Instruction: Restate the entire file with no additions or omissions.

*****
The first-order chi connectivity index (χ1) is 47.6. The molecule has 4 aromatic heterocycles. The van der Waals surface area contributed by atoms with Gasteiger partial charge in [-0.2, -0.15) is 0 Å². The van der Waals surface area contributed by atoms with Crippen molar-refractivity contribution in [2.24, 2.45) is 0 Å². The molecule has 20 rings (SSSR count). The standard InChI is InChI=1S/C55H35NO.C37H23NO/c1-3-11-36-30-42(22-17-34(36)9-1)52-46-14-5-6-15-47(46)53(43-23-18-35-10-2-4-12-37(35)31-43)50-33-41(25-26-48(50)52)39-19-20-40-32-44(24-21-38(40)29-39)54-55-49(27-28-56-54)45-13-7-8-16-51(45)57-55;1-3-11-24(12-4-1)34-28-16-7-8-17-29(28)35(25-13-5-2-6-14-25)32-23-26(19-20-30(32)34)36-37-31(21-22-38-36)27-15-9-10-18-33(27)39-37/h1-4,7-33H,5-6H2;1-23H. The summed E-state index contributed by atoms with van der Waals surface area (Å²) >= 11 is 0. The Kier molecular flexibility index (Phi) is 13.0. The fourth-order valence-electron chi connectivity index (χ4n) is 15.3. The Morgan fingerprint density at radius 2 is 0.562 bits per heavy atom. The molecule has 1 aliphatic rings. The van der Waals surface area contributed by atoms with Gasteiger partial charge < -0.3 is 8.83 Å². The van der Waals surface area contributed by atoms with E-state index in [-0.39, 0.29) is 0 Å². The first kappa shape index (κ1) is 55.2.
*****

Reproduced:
The first-order chi connectivity index (χ1) is 47.6. The molecule has 4 aromatic heterocycles. The van der Waals surface area contributed by atoms with Gasteiger partial charge in [-0.2, -0.15) is 0 Å². The van der Waals surface area contributed by atoms with Crippen molar-refractivity contribution in [2.24, 2.45) is 0 Å². The molecule has 20 rings (SSSR count). The standard InChI is InChI=1S/C55H35NO.C37H23NO/c1-3-11-36-30-42(22-17-34(36)9-1)52-46-14-5-6-15-47(46)53(43-23-18-35-10-2-4-12-37(35)31-43)50-33-41(25-26-48(50)52)39-19-20-40-32-44(24-21-38(40)29-39)54-55-49(27-28-56-54)45-13-7-8-16-51(45)57-55;1-3-11-24(12-4-1)34-28-16-7-8-17-29(28)35(25-13-5-2-6-14-25)32-23-26(19-20-30(32)34)36-37-31(21-22-38-36)27-15-9-10-18-33(27)39-37/h1-4,7-33H,5-6H2;1-23H. The summed E-state index contributed by atoms with van der Waals surface area (Å²) >= 11 is 0. The Kier molecular flexibility index (Phi) is 13.0. The fourth-order valence-electron chi connectivity index (χ4n) is 15.3. The Morgan fingerprint density at radius 2 is 0.562 bits per heavy atom. The molecule has 1 aliphatic rings. The van der Waals surface area contributed by atoms with Gasteiger partial charge < -0.3 is 8.83 Å². The van der Waals surface area contributed by atoms with E-state index in [-0.39, 0.29) is 0 Å². The first kappa shape index (κ1) is 55.2.